It was a bad month. The pandemic’s economic impact is reminiscent of the financial crisis, only transpiring much faster. The world was unprepared. Hearing about “CV-19” at first seemed remote and contained, like the term “sub-prime mortgages.” Then, all at once, it was everywhere and raging.

March ended with the S&P 500 down 20% year-to-date (19.7% actually), after bouncing back 20% in some of the most rapid and largest swings since the Great Depression, driven by panic and fear of missing out. The broader market was down more than 30%. We folded with “A Presumptive Bear Ends an 11-Year Bull Run.”

Looking through the damage with MultiSearch set to “Year-To-Date,” you’ll find:

  • Categories. US Treasuries were one of the few safe places to be; otherwise, average Small Cap Value funds are down 38%, Financial Services -34%, International Small/Mid-Cap -31%, and Emerging Markets -26%.

  • Families. All four FMI equity funds down 23-30%. All eight Grandeur Peak funds down 20-30%. All Tweedy Brown funds down 21-26%. Ditto for thirteen funds in Joel Greenblatt’s Gotham family. Ditto at AQR, half their funds. All three Dodge & Cox equity funds down 30%. Ditto high-flying DoubleLine/Shiller CAPE funds.

  • High Yield. All eight PIMCO fixed-income CEFs are down 20-28%. Energy CEFs? Down 58% on average. Several REIT ETFs are off 30-60%.

  • Multi-Sector. The MultiSector Income category, which became popular in the zero interest period after the financial crisis, is off just 9%, but includes illiquidity-driven causalities Braddock Multi-Strategy (BDKNX) down 51% and AlphaCentric Income (IOFIX) down 38%. The latter,  which rarely drew down 1% or more, lost five years of gain in one week.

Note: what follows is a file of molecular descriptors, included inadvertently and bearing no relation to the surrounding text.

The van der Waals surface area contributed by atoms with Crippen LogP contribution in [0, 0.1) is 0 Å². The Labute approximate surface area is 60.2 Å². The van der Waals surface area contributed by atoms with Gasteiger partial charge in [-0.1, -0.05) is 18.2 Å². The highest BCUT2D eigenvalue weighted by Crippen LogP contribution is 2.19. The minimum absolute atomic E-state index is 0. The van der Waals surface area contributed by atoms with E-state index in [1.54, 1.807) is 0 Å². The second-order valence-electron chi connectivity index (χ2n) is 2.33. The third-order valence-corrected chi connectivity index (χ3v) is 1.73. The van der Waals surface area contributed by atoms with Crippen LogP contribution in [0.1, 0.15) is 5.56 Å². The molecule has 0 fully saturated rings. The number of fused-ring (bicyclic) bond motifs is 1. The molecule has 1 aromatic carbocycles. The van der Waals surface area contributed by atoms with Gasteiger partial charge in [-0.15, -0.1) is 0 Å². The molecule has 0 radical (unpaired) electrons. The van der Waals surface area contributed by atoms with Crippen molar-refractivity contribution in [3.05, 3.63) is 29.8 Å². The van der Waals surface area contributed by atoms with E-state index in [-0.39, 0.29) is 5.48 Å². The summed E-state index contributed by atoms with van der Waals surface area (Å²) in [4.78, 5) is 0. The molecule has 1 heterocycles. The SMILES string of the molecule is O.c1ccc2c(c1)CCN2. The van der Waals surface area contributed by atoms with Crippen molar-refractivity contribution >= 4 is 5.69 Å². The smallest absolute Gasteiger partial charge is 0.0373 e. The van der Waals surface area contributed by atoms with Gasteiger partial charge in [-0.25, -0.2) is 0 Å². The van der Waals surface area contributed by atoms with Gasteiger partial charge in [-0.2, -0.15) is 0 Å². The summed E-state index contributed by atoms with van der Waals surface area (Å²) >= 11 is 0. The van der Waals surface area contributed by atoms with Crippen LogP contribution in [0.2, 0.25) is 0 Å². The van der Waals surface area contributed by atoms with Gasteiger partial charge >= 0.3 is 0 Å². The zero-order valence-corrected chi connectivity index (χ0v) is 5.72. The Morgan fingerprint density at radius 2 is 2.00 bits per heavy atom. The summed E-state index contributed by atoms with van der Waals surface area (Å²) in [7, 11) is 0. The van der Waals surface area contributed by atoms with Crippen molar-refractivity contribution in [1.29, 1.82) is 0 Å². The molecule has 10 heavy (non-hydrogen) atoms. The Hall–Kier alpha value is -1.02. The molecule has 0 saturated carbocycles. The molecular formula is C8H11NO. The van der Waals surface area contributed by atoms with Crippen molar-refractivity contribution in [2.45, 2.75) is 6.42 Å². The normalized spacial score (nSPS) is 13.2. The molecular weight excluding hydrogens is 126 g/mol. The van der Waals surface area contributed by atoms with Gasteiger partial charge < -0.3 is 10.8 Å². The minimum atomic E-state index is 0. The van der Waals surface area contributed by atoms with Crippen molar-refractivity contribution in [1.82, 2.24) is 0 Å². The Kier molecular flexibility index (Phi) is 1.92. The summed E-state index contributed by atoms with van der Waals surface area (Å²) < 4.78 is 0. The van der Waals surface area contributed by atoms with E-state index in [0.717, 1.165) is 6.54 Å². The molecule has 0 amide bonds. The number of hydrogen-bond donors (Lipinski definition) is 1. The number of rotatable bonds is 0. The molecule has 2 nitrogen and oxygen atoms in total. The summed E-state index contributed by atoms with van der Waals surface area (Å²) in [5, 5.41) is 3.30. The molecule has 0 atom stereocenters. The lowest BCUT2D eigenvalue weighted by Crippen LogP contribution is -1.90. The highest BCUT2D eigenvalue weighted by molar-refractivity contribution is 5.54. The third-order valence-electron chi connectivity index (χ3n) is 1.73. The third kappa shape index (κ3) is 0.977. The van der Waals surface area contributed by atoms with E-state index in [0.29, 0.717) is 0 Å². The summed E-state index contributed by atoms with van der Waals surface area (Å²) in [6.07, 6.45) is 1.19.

• What Worked? PIMCO’s Total Return (PTTRX). Dodge & Cox Income (DODIX). David Sherman’s RiverPark Short Term High Yield (RPHIX) and RiverPark’s Long Short Opportunity (RLSIX). A 50/50 portfolio of SPY and TLT. MultiSearch can help you find others.

Despite the chaos, equity markets seemed to work pretty well. Perhaps scarier was the pricing dislocations in bond markets, even within Investment Grade, until the Fed intervened. Part of the explanation is that bonds don’t trade as efficiently as equities; nonetheless, a lot of junk bond and leveraged funds appeared to end up in “illiquidity hell.”

I liken “illiquidity hell” to the following: A beach-front house is worth (on paper) its last appraisal. And, if you sell in normal times, you’ll likely receive that price. But if the National Weather Service suddenly reports that tsunami conditions in the region are increasing, everything changes. It is the proverbial perfect storm.

Given the number of credit downgrades anticipated, fixed income funds holding lots of BBB will likely struggle.

It does make one wonder: If you have to watch your fund’s performance daily, is it really a sound investment?

“What’s next?,” David writes in his commentary this month, “Three magic words: No. one. knows.” It’s a good issue, with good advice, and well worth the read, especially when used in conjunction with the latest search tools and data on MFO Premium.

MFO Ratings Updated Through February 2020

All fund risk and return metrics, ratings, and analytics have been uploaded to MFO Premium, reflecting performance through February 2020.

February marked the 11th full year of the current bull market, which began March 2009. But that was little conciliation to equity investors who suffered one of worst months in recent history with the S&P 500 retracting 8.2%. The 11 sector ETFs were down between 7% (health) and 14% (energy). Safe haven was found only in bond funds, especially long duration, and some alternative strategy funds.

Looking back ten decades, monthly drops this large occur once every couple years. Even during the current bull run, there have been a dozen times when the market retracted 5% or more. It dropped 9% in December 2018 and 8% in May 2010.

Monthly performance is best reviewed in the main MultiSearch tool, selecting the “1 Month” Display Period and the “Alt Summary” Group. You can do so in combination with your WatchLists and dozens of screening criteria, like Fund Family and Great Owls.